by Barbara Kingsolver (Faber) ★★★★✩
BARBARA KINGSOLVER’S novels seek to get us thinking about politics, society and the meaning of an ethical life. If that sounds preachy, her gift for creating engaging, flesh-and-blood characters means she’s produced some of the best-loved books of the past 20 years, from 1998’s The Poisonwood Bible, on the tumultuous history of the Democratic Republic of Congo as seen through American eyes, to 2012’s climate-change saga Flight Behaviour.
Set during Donald Trump’s presidential campaign, the US novelist’s latest book, Unsheltered, follows Willa, an out-of-work journalist, and her husband, Iano, a lecturer forced by cuts to take a job below his pay grade. Crammed into their New Jersey home are their two grown-up children, Antigone, a dreadlocked anti-capitalist fresh from a stint in Cuba, and Zeke, a fund manager grieving his wife’s suicide days after the birth of their first child. Add in Iano’s Greek father, Nick, who needs round-the-clock care, and Willa has a full plate without money for medical bills or repairs to a tumbledown house whose dangerously crumbling structure stands in for wider uncertainties as the election run-in hots up.
Intercut segments rewind to show us Greenwood, a 19th-century schoolteacher threatened with the chop for his interest in Charles Darwin, whose theory of evolution he defends in a violent debate clearly intended to echo modern quarrels about truth and fake news.
Like Willa’s home, Unsheltered can feel overstuffed, capturing the present moment while also putting it into historical perspective. Ultimately, however, it stands up as a distinctly uncosy snapshot of everyday middle-class life, vibrant with domestic nitty-gritty.
A two-for-one mix of historical reconstruction with a down-and-dirty dispatch from America’s squeezed middle.
by Haruki Murakami (Harvill Secker) ★★✩✩✩
Haruki Murakami has been spinning his creative wheels for some time now. Indeed, as with both novels since 2004’s After Dark — IQ84 and Colorless Tsukuru Tazaki And His Years of Pilgrimage — Killing Commendatore feels like a rehash of his earlier, wildly successful novels, a mish-mash of deeply familiar stylistic tics and narrative formulae.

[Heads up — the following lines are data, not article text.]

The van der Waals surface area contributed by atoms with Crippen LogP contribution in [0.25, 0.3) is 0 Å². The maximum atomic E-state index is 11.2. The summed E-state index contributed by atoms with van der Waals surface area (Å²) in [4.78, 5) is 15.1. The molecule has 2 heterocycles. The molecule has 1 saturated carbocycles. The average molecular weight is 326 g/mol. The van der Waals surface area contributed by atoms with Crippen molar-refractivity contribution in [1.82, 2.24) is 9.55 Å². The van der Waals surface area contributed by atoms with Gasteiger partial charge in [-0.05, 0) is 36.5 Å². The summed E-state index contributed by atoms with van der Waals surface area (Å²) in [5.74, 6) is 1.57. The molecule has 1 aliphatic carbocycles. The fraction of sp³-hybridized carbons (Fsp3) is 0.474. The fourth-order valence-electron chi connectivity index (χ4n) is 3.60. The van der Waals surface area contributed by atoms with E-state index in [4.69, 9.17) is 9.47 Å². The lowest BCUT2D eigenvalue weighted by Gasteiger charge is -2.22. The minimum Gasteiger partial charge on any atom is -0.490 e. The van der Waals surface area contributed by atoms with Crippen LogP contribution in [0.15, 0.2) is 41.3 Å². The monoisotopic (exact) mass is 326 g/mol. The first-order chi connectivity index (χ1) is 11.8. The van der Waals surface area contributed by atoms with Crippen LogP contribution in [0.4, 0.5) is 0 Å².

The narrator is a dissatisfied commercial artist who, left by his wife, moves into the empty house of a famous painter. Then his neighbour, enigmatic billionaire Wataru Menshiki, commissions him for a portrait and things get predictably weird (watch out for a 2ft-tall man stepping out of a painting). On the surface Killing Commendatore is about how artists become inspired. The trouble is, surface is all you get here. PAUL CONNOLLY
The Bus On Thursday
by Shirley Barrett (Fleet) ★★★★✩
This bonkers, rather brilliant comedy is written in the form of a blog. Eleanor Mellett is a 31-year-old teacher recovering from breast cancer who, on a whim, takes a job in a primary school in an isolated Australian town when the previous teacher mysteriously goes missing. She doesn’t quite fit the mould, however: she drinks too much, can’t be bothered much to mark papers and has an affair with a pupil’s ravishing older brother.
Meanwhile, the town starts to resemble a mirage of horror film tropes peopled by demonic friars, tyrannical headmistresses and a strange bus that may be a transporter of souls. Savagely funny, The Bus On Thursday takes the 19th-century literary conceit of a woman going mad in the face of repressive social expectations and updates it with brio for the 21st century. CLAIRE ALLFREE
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